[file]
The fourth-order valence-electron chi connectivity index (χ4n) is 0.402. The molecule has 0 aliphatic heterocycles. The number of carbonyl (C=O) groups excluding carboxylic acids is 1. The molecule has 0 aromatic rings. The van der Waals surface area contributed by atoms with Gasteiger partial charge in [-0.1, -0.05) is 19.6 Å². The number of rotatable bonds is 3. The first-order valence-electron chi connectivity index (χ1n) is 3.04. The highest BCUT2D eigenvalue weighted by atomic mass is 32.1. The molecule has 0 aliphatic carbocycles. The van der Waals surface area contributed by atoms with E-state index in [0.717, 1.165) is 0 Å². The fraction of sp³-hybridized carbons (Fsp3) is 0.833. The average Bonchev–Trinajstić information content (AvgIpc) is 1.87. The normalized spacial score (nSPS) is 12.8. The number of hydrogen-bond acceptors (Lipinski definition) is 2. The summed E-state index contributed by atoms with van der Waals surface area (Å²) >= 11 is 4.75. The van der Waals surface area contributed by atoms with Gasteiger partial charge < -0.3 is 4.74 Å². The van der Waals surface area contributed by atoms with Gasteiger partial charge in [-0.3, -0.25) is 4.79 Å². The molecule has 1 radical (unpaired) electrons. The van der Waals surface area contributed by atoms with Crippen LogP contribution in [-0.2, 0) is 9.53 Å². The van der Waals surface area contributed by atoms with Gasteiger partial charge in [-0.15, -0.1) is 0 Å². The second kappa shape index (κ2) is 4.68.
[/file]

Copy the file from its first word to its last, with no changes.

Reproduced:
The fourth-order valence-electron chi connectivity index (χ4n) is 0.402. The molecule has 0 aliphatic heterocycles. The number of carbonyl (C=O) groups excluding carboxylic acids is 1. The molecule has 0 aromatic rings. The van der Waals surface area contributed by atoms with Gasteiger partial charge in [-0.1, -0.05) is 19.6 Å². The number of rotatable bonds is 3. The first-order valence-electron chi connectivity index (χ1n) is 3.04. The highest BCUT2D eigenvalue weighted by atomic mass is 32.1. The molecule has 0 aliphatic carbocycles. The van der Waals surface area contributed by atoms with E-state index in [0.717, 1.165) is 0 Å². The fraction of sp³-hybridized carbons (Fsp3) is 0.833. The average Bonchev–Trinajstić information content (AvgIpc) is 1.87. The normalized spacial score (nSPS) is 12.8. The number of hydrogen-bond acceptors (Lipinski definition) is 2. The summed E-state index contributed by atoms with van der Waals surface area (Å²) >= 11 is 4.75. The van der Waals surface area contributed by atoms with Gasteiger partial charge < -0.3 is 4.74 Å². The van der Waals surface area contributed by atoms with Gasteiger partial charge in [-0.3, -0.25) is 4.79 Å². The molecule has 1 radical (unpaired) electrons. The van der Waals surface area contributed by atoms with Crippen LogP contribution in [-0.2, 0) is 9.53 Å². The van der Waals surface area contributed by atoms with Gasteiger partial charge in [-0.15, -0.1) is 0 Å². The second kappa shape index (κ2) is 4.68.